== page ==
The internet is the top necessity of almost everyone these days. It is even necessary for some people to be connected to the web around the clock. However, retaining that stable access can be a challenging job. Yes, most of us have mobile data, but turning your smartphone into a hotspot seems a bit inconvenient. After all, if you plan to perform some heavy activities, you will run out of data pretty soon. Hence, we turn towards Wi-Fi connectivity.
Although almost every place has Wi-Fi, it is not imperative that it will be safe. Even though it might be free, you might just pay another price. Your data and activities performed while connected to an unsecured hotspot are in danger. If you consider that some hotspots might be baits perpetrators use to lure victims, the situation intensifies.
1. Man-In-The-Middle Attack
The MITM attack is a frightening way used by snoopers to spy on the privacy of the users. An unsecured public Wi-Fi is a prime way used by them. The man-in-the-middle can be a Wi-Fi attack where a person tries to act as an authentic service provider to get hands-on user data.
In simpler terms, it means that the attacker intercepts a communication between two entities. For example, it might be and the Wi-Fi network you have connected to.
2. Unencrypted Connections
Encryption is a great tool that shields user data from unauthorized access. However, when you connect to public Wi-Fi, it is possible that your traffic does not receive the proper attention. By attention, we mean encryption that your home network hopefully applies.
A random Wi-Fi hotspot will not have many protections you need. For instance, it is unlikely that a password will protect free Wi-Fi. If it is, the combination is something simple, like the name of the restaurant. Additionally, an unencrypted connection means that your communication is not private if you enter a website using HTTP.
Luckily, there are tools that can perform internet traffic encryption for you. A VPN for PC is one of the solutions, and it is a rather user-friendly solution. All you have to do is download an app, connect to a server, and you are done. After that, information about your internet traffic is encrypted, and Wi-Fi hotspots are not as dangerous. With a VPN, you can connect to Wi-Fi even if it does not offer the best security.
The term eavesdropping is not just limited to listening to someone’s audio conversation. The term can also be used for keeping track of everything a user shares over the network. There are many of us, especially businessmen that tend to share a lot of data via mail with our colleagues. If you are linked to public Wi-Fi while sharing critical information like this, you might be inviting hackers to financially harm you.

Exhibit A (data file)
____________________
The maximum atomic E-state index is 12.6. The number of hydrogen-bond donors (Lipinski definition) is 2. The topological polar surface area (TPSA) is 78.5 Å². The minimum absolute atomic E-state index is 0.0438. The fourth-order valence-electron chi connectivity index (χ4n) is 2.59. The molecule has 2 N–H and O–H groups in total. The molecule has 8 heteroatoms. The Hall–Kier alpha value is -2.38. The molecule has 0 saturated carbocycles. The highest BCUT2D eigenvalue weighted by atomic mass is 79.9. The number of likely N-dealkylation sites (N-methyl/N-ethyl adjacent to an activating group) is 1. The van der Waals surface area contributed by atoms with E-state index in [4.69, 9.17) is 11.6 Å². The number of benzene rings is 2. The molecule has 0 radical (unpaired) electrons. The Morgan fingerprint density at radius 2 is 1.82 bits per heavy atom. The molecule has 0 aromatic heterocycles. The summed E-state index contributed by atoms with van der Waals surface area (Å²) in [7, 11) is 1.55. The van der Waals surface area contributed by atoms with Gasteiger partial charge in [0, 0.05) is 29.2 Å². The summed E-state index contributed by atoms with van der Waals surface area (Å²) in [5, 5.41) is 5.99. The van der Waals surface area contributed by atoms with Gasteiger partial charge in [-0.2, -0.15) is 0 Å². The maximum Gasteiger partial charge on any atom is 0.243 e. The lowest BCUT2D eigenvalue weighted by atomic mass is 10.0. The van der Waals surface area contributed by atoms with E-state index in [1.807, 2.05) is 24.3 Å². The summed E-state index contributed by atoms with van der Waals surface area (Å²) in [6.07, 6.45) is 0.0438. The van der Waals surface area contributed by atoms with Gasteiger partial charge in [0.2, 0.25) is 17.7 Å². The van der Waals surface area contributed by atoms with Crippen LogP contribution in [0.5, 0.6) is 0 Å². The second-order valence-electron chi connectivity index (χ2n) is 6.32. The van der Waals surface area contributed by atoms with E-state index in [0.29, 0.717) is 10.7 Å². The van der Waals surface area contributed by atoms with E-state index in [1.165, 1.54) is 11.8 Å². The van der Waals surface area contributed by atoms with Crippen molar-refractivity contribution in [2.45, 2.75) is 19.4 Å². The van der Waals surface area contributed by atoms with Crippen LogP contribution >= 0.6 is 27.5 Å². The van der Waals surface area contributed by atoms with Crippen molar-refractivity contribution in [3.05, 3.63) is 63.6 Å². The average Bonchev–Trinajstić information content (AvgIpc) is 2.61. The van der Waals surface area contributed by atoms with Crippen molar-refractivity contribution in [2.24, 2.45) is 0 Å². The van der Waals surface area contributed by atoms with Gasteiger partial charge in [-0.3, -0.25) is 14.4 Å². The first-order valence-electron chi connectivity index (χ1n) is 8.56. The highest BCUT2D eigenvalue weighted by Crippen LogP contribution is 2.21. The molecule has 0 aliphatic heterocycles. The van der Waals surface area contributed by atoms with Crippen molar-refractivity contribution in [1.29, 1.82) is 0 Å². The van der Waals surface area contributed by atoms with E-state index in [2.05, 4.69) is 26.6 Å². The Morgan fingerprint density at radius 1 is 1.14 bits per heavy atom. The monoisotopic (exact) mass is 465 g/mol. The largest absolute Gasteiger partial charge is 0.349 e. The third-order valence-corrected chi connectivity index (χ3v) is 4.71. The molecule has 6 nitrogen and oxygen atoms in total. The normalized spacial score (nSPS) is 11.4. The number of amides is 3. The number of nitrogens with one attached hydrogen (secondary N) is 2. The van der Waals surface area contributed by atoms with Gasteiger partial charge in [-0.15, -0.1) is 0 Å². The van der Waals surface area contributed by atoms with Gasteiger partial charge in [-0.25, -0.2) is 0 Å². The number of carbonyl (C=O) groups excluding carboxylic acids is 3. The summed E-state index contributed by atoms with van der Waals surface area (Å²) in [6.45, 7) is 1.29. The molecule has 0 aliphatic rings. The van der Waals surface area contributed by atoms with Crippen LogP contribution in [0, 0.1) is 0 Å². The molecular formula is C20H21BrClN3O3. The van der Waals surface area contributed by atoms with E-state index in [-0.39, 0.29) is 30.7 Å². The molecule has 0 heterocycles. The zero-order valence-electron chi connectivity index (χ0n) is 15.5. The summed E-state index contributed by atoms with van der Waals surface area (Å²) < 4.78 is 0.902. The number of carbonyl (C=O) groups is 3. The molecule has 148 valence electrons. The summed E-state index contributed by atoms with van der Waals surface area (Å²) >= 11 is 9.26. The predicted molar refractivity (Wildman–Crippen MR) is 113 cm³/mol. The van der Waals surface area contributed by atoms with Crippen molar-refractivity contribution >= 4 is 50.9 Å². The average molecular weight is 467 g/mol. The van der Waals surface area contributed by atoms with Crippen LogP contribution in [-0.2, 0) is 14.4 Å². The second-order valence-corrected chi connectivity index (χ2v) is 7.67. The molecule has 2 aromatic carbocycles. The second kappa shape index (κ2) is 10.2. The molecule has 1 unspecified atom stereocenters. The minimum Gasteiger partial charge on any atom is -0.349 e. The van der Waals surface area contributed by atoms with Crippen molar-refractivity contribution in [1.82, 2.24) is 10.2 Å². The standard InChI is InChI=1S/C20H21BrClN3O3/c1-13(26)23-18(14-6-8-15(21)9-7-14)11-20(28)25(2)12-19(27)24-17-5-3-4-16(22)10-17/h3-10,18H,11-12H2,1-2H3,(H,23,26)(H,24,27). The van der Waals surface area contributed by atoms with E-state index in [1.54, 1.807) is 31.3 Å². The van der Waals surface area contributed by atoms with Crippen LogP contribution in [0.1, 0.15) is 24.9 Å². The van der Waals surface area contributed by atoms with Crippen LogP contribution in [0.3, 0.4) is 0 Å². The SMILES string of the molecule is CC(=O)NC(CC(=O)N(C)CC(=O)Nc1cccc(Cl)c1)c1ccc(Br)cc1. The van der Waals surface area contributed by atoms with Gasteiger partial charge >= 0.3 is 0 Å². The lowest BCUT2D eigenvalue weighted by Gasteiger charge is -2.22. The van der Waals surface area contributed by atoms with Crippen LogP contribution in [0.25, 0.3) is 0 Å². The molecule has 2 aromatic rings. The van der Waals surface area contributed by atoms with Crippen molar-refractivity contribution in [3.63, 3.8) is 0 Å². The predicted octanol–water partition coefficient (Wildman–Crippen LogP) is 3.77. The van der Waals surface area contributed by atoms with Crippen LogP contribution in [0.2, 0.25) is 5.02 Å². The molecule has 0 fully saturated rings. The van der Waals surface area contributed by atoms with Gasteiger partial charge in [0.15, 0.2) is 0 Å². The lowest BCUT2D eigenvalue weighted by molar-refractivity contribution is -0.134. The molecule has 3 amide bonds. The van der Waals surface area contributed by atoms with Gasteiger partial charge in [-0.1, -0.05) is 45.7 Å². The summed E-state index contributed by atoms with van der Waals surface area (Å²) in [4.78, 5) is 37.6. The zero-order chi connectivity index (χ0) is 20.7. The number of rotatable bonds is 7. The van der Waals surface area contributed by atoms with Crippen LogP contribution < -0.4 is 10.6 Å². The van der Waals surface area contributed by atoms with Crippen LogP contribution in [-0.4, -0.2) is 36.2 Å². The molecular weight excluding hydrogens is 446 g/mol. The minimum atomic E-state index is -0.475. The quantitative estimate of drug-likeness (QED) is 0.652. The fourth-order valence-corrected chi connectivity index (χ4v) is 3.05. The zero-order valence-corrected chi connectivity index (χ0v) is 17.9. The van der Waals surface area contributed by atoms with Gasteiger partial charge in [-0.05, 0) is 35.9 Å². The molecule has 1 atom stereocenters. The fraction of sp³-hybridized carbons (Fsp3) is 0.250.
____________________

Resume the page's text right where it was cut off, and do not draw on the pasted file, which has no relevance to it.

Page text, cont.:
The exact term for this is packet sniffing which means that the hacker can use the unencrypted Wi-Fi to track and get hands-on what you are transmitting and receiving. So, refrain from using public open Wi-Fi.
Ways to Stay Safe While Using a Public Wi-Fi
There are various ways to shield yourself from the prying eyes of hackers while using public Wi-Fi.
- Keep the Wi-Fi auto-connect, and Bluetooth discoverability feature OFF at all times. You do not want to accidentally connect to random networks.
- Check if the websites you are accessing have the HTTPS prefix before their domain name.
- Use a VPN for browsing. It will keep your data encrypted and your identity anonymous.
- Keep your PC firewall enabled at all times.
- Invest in good antivirus software.
In the era of computers, Wi-Fi has become an inevitable part of our lives. However, it is essential to have some sort of security in place for a better and safer experience. While some Wi-Fi hotspots might put more effort into protecting their clients, they are the exceptions, not the rule. Thus, before you hit connect always consider the possibility of someone watching over your shoulder as your browse.
Hence, you need to know about these and refrain from connecting to networks that seem suspicious; follow the methods mentioned above to safeguard your data when connected to public Wi-Fi.